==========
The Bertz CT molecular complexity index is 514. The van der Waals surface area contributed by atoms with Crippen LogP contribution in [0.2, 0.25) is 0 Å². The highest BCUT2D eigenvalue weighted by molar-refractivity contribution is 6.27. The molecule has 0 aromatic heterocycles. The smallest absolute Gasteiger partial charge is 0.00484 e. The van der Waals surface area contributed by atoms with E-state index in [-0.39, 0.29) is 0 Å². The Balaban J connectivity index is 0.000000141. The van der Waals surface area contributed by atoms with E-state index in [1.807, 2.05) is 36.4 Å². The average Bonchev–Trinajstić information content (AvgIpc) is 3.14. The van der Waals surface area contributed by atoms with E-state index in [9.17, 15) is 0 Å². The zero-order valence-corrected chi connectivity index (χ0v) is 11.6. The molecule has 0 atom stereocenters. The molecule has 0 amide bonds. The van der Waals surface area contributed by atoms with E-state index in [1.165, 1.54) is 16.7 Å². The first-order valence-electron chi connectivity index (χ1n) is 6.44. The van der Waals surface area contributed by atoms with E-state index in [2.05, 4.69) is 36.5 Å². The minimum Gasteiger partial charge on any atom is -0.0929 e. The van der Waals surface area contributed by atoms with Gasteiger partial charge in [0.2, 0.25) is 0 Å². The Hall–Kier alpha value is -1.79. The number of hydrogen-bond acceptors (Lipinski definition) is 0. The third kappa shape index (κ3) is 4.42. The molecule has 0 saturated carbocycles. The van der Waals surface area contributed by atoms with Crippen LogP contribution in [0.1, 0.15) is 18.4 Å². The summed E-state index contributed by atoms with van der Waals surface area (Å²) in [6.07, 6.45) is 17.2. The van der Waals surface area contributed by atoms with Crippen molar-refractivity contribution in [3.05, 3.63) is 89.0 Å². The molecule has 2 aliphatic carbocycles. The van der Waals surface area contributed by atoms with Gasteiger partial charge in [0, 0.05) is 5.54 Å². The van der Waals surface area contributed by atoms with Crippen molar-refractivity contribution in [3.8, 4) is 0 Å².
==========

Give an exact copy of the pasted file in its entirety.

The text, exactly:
The Bertz CT molecular complexity index is 514. The van der Waals surface area contributed by atoms with Crippen LogP contribution in [0.2, 0.25) is 0 Å². The highest BCUT2D eigenvalue weighted by molar-refractivity contribution is 6.27. The molecule has 0 aromatic heterocycles. The smallest absolute Gasteiger partial charge is 0.00484 e. The van der Waals surface area contributed by atoms with E-state index in [-0.39, 0.29) is 0 Å². The Balaban J connectivity index is 0.000000141. The van der Waals surface area contributed by atoms with E-state index in [1.807, 2.05) is 36.4 Å². The average Bonchev–Trinajstić information content (AvgIpc) is 3.14. The van der Waals surface area contributed by atoms with E-state index in [9.17, 15) is 0 Å². The zero-order valence-corrected chi connectivity index (χ0v) is 11.6. The molecule has 0 atom stereocenters. The molecule has 0 amide bonds. The van der Waals surface area contributed by atoms with E-state index in [1.165, 1.54) is 16.7 Å². The first-order valence-electron chi connectivity index (χ1n) is 6.44. The van der Waals surface area contributed by atoms with E-state index in [2.05, 4.69) is 36.5 Å². The minimum Gasteiger partial charge on any atom is -0.0929 e. The van der Waals surface area contributed by atoms with Gasteiger partial charge in [0.2, 0.25) is 0 Å². The Hall–Kier alpha value is -1.79. The number of hydrogen-bond acceptors (Lipinski definition) is 0. The third kappa shape index (κ3) is 4.42. The molecule has 0 saturated carbocycles. The van der Waals surface area contributed by atoms with Crippen LogP contribution in [0.1, 0.15) is 18.4 Å². The summed E-state index contributed by atoms with van der Waals surface area (Å²) in [6.07, 6.45) is 17.2. The van der Waals surface area contributed by atoms with Crippen molar-refractivity contribution in [3.05, 3.63) is 89.0 Å². The molecule has 2 aliphatic carbocycles. The van der Waals surface area contributed by atoms with Gasteiger partial charge in [0, 0.05) is 5.54 Å². The van der Waals surface area contributed by atoms with Crippen molar-refractivity contribution in [3.8, 4) is 0 Å².